Around the country right now, there are well-intentioned universities and municipalities addressing “reparations,” and doing things that they believe are compensating for old “wrongs.” I really don’t know that much about what they are doing or what the impact of it is, and I am not judging it as good or bad. I am recognizing it as an act of goodwill and an acknowledgement that something needs to be done. At some point down the road, there will be questions about whether they did enough, or whether the impact was what it could have been. I can imagine the Board being able to answer that question, and I can imagine, as the Board’s integrity and clarity becomes broadly respected, that organizations will come to it for guidance on how to participate in national racial reconciliation. Sometimes, it might just begin with paying their primarily black custodial and housekeeping staff a living wage.

At a not-too-distant point in time, business organizations are going to want to participate in supporting the movement toward a racially reconciled society, and they are going to ask the Board to certify them as cooperating. Maybe the Board can have multiple designations, such as “Partner,” for those commercial operations fully on board, doing what’s asked, and a “Participating” label for those who are undertaking initiatives, but are not yet fully compliant with expectations.

I’m just making stuff up here, folks, but I am imagining a process for resetting the racial relationships in this country, and coming to full reconciliation and equality. The point is, we need the Board to speak for this cause at the highest level, and if legislation is required and government funding is necessary, the Board can make that part of its agenda. I am also saying that we can’t wait for government to lead on this—government is too fractured, and the issue is too important to wait.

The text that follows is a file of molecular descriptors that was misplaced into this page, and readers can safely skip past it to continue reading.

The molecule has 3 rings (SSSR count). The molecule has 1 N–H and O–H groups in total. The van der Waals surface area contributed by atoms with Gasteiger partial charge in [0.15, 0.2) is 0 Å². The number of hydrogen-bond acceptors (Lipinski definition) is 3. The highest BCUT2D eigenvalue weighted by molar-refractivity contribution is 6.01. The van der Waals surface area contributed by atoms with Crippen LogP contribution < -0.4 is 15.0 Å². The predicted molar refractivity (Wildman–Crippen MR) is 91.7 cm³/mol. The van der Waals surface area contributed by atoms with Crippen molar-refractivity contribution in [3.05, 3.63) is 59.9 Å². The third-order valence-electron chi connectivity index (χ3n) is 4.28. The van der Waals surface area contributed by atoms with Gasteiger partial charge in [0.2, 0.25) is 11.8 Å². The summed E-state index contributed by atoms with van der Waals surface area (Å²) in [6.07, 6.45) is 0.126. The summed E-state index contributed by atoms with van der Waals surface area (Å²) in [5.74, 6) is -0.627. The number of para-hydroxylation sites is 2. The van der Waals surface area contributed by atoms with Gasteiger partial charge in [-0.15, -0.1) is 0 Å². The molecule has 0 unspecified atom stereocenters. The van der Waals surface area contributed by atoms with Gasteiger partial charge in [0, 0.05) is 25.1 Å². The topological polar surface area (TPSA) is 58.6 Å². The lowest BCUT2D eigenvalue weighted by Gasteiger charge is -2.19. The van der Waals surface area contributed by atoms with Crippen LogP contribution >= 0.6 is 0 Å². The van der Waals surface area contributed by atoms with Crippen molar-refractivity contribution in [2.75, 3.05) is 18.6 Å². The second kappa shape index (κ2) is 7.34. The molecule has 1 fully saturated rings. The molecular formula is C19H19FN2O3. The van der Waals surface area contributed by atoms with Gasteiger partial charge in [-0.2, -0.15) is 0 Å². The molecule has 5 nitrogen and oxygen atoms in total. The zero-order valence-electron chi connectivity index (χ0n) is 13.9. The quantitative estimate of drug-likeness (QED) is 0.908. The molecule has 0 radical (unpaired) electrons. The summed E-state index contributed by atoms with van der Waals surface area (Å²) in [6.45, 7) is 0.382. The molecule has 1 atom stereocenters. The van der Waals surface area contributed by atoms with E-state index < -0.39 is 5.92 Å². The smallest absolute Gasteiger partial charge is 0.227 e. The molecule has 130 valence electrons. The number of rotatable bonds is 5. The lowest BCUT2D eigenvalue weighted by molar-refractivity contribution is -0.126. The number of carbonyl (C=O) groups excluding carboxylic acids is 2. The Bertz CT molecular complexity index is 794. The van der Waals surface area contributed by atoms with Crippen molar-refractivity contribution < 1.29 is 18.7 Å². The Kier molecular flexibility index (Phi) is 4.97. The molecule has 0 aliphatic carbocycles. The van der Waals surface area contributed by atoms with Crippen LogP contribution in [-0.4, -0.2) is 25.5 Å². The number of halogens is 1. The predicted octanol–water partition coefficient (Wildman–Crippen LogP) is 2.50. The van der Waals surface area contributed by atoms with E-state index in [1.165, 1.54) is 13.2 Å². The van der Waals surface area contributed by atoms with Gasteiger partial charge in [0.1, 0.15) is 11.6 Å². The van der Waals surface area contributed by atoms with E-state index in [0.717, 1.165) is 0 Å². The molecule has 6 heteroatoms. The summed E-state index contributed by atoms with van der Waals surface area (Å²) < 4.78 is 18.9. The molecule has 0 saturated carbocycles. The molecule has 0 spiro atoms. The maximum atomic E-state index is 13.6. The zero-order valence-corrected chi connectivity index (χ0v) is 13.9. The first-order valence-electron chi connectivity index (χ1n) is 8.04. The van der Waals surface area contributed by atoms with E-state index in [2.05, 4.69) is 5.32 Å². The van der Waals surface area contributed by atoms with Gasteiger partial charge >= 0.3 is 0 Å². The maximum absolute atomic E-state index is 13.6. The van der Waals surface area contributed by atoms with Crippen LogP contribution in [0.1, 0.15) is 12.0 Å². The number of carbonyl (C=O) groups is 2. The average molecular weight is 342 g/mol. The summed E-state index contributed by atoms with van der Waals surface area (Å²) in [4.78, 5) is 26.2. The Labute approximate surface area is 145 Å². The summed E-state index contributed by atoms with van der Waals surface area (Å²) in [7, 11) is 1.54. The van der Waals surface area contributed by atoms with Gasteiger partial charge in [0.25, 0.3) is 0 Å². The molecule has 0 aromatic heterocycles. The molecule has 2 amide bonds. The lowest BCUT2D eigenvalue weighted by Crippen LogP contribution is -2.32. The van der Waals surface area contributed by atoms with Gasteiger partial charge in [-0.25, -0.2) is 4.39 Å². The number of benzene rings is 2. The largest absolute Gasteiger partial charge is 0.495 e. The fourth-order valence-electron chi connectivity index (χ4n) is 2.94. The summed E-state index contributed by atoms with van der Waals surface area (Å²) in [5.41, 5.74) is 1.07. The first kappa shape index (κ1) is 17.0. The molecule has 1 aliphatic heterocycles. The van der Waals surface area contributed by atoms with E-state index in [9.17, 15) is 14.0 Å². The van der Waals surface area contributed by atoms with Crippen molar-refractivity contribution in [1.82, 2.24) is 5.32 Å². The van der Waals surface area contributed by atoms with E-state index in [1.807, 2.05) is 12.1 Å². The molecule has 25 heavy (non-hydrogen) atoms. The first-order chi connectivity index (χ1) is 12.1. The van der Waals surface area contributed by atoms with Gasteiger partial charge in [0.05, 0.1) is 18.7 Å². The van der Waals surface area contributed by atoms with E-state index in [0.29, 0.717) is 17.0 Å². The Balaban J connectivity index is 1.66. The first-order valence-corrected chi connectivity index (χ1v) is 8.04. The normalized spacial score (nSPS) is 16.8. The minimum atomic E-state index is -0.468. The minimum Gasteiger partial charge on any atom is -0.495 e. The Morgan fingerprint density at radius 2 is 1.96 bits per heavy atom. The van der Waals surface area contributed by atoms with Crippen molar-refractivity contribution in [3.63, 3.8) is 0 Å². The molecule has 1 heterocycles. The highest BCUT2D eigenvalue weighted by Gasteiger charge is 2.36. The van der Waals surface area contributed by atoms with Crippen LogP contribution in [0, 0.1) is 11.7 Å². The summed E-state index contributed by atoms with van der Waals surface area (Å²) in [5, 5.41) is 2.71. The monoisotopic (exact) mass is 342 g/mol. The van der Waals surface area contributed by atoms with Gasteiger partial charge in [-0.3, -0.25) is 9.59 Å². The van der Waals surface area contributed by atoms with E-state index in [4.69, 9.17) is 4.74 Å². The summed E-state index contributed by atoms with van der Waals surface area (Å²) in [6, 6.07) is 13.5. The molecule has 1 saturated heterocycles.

I can see a large tech company coming to the Board and saying, “We have been trying for years to raise the percentage of Blacks working at the heart of our company. We have gotten it from 2% to 4%, but that has taken a lot of effort. We just haven’t been able to attract enough qualified black applicants to take it to 13%. Can you help us?” “Yes,” the board would say, “we have a consortium of six major state universities across the South who are partnering with hundreds of majority black school districts to create a feeder program for science and technology degrees. The participating school districts are using an intense support system to ensure that the children of the district are achieving math and reading benchmarks that are meeting or exceeding national averages. In addition, they are creating opportunities for those with exceptional skills to feed into those six universities. We can’t solve your problem or ours overnight, but we can ensure a successful future for you and those kids. We just need a commitment of $100 million a year for the next 15 years to ensure the required support. You in?”

What you can now see

I’m sure you have a lot of questions, and that is fine. They will get sorted out over time. You can probably see how a lot of what is possible would come to be, if there was a national board addressing issues and questions that can’t be answered by individuals or local groups. You can also see that something really needs to be done at this point in time, and why the government isn’t equipped to handle it. Perhaps you can also see that the thousands of people already working on these issues would benefit from having a highly respected group at the hub, providing a clearinghouse and a source for what is happening, and what is going well. Maybe you can even see that once we fully articulate what it is we really want, most people, even white people, would see the loss of systemic racism and the rise of a truly equitable society as a good thing—not just for some, but for all of us.

Just give it some thought.